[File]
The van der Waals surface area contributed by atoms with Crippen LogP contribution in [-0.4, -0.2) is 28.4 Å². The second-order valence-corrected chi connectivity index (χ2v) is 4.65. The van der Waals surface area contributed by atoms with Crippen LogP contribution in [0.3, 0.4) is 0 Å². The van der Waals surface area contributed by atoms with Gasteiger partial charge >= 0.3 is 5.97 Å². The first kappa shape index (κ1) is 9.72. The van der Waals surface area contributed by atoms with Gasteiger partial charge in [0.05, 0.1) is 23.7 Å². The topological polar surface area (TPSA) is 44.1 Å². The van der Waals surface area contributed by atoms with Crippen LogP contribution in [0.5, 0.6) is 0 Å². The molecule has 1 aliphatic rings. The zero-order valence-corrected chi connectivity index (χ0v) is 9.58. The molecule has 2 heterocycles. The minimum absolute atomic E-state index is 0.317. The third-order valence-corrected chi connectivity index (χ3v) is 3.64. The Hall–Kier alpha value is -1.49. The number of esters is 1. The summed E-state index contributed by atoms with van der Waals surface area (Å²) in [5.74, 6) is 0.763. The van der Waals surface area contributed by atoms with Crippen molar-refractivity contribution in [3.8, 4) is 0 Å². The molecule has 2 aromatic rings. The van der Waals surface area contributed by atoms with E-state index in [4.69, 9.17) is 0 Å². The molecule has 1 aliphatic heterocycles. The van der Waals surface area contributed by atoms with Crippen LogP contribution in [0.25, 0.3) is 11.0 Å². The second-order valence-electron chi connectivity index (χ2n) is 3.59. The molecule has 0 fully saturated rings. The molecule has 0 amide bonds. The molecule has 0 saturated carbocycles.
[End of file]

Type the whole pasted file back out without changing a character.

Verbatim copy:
The van der Waals surface area contributed by atoms with Crippen LogP contribution in [-0.4, -0.2) is 28.4 Å². The second-order valence-corrected chi connectivity index (χ2v) is 4.65. The van der Waals surface area contributed by atoms with Crippen LogP contribution in [0.3, 0.4) is 0 Å². The van der Waals surface area contributed by atoms with Gasteiger partial charge >= 0.3 is 5.97 Å². The first kappa shape index (κ1) is 9.72. The van der Waals surface area contributed by atoms with Gasteiger partial charge in [0.05, 0.1) is 23.7 Å². The topological polar surface area (TPSA) is 44.1 Å². The van der Waals surface area contributed by atoms with Crippen LogP contribution in [0.5, 0.6) is 0 Å². The molecule has 1 aliphatic rings. The zero-order valence-corrected chi connectivity index (χ0v) is 9.58. The molecule has 2 heterocycles. The minimum absolute atomic E-state index is 0.317. The third-order valence-corrected chi connectivity index (χ3v) is 3.64. The Hall–Kier alpha value is -1.49. The number of esters is 1. The summed E-state index contributed by atoms with van der Waals surface area (Å²) in [5.74, 6) is 0.763. The van der Waals surface area contributed by atoms with Crippen molar-refractivity contribution in [3.8, 4) is 0 Å². The molecule has 2 aromatic rings. The van der Waals surface area contributed by atoms with E-state index in [4.69, 9.17) is 0 Å². The molecule has 1 aliphatic heterocycles. The van der Waals surface area contributed by atoms with Crippen LogP contribution in [0.25, 0.3) is 11.0 Å². The second-order valence-electron chi connectivity index (χ2n) is 3.59. The molecule has 0 fully saturated rings. The molecule has 0 amide bonds. The molecule has 0 saturated carbocycles.